The Googly-Eyed Robot
One company that’s “seeing” VGR in a whole new light is Recognition Robotics. This Ohio-based software developer distinguishes itself from other vision suppliers as a software recognition company.
“We don’t use traditional machine vision algorithms,” says Joe Cyrek, Vice President of Recognition Robotics Inc. (RRI) in Elyria, Ohio. “Our patented algorithms are based on the human cognitive ability to recognize objects.”
“In a machine vision world, the system is basically looking for geometric patterns and distances,” explains Cyrek. “But the human brain doesn’t process measurements. We do coordinated eye-hand movements based on what we recognize. Our recognition software basically works the same way.”
The software, called CortexRecognition®, is the brainchild of company Founder, President and CEO Dr. Simon Melikian. RRI takes its software and packages it with off-the-shelf hardware for a turnkey vision solution branded RobEye™, pronounced robe (short for robot) eye.
“The real groundbreaking and unique thing here is that with a single image from a 2D camera, we are telling the robot what the object is and where it is in space in 3D, or six degrees of freedom.”
Basically, RRI claims to be accomplishing 3D VGR with a 2D camera.
This video courtesy of RRI shows the system in action successfully aligning vehicle underbody components in a lab demo (note the googly eye). Even when the assembly components are relocated, the system adjusts the robot’s movements for proper alignment.
RRI’s lab demo was conducted using a vehicle underbody assembly provided by a major auto manufacturer. “Our customer already uses RobEye systems for part picking,” says Cyrek. “This is the first application of the same system actually loading a part to the vehicle. We did the drill holes as a simple way to verify the parts lined up correctly and that the process was repeatable.”
“The idea is to use the RobEye system for multiple models without having to drastically change the end effector and add multiple cameras,” adds Cyrek. “That’s a huge advantage for the customer.”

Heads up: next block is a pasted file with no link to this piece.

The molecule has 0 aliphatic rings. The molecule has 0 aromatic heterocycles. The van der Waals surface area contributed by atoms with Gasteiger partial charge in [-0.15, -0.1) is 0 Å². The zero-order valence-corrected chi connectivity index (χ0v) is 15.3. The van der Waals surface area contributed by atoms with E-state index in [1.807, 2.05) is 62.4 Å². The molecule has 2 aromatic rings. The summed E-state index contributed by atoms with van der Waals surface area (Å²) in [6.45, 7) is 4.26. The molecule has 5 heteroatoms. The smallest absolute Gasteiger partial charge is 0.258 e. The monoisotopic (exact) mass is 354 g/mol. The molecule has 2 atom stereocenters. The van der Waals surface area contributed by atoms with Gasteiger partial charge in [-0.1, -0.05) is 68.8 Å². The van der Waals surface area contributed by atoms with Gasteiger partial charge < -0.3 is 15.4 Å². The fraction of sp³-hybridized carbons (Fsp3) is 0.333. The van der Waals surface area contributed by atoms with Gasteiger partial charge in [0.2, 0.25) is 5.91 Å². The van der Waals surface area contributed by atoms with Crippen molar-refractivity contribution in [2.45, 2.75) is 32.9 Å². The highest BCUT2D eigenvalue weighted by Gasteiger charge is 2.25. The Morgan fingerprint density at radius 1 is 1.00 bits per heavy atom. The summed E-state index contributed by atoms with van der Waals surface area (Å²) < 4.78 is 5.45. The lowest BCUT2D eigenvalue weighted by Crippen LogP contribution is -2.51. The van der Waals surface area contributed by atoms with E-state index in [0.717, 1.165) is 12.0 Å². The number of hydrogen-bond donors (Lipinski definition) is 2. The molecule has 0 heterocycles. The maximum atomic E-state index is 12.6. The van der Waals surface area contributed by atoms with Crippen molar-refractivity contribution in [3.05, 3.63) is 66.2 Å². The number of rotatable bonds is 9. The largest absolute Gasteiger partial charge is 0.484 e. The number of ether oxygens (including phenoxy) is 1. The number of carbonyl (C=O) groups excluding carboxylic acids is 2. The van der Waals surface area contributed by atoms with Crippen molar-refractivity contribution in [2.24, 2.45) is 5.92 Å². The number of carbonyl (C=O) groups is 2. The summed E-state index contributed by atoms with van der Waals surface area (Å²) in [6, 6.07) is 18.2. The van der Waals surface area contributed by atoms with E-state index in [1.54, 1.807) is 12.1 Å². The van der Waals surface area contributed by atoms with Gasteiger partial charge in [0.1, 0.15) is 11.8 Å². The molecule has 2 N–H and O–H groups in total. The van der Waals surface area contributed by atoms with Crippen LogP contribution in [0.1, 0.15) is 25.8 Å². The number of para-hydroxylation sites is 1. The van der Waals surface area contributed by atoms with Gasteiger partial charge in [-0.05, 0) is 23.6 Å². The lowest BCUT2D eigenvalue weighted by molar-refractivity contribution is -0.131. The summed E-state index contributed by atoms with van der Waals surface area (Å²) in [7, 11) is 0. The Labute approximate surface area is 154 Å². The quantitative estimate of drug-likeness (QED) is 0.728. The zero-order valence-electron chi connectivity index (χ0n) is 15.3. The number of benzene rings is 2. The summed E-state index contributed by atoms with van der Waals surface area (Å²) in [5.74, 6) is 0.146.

Cyrek says RobEye is a “DIY (do-it-yourself) robot guidance solution” that works with any robot.
3D VGR for Logistics
Another software engineering company that’s raising eyebrows in the VGR world is Universal Robotics. The company recently announced the industry’s first unlimited depalletization system.
‘Unlimited’ refers to the software’s ability to handle an unlimited number of SKU types or box types, and any size and shape of boxes. The boxes can also be in any random orientation or location.
This video courtesy of Universal Robotics shows unlimited depalletizing in action at a distribution center.
“A lot of vision systems today require static definitions of labels or other attributes to identify a specific carton,” explains Hob Wubbena, Vice President at Universal Robotics in Nashville, Tennessee. “Ours does not. It has a whole layer of intelligence totally separate from the vision. Cartons can have any labels, printing, or graphics of any kind; it doesn’t matter. We don’t recognize boxes or cases based on size, labels, color or location.”
The artificial intelligence Wubbena is referring to is called Neocortex. The vision sensing technology is branded Spatial Vision™. Neocortex was founded upon a 7-year development program between NASA and Vanderbilt University for humanoid space exploration. Both technologies have been used successfully in commercial logistics applications.
Yaskawa Motoman’s dual-arm SDA-series robots, a new breed of human collaborative robot, are equipped with Universal Robotics’ technology. This allows them to recognize boxes of varied proportions and move them to and from conveyor systems.
VGR technology is gaining steam in logistics where randomness requires 3D accuracy. Universal’s sensor fusion technologies that leverage multiple sensing systems, including Microsoft’s Kinect sensor, are expanding the possibilities for vision guided robotics in new markets.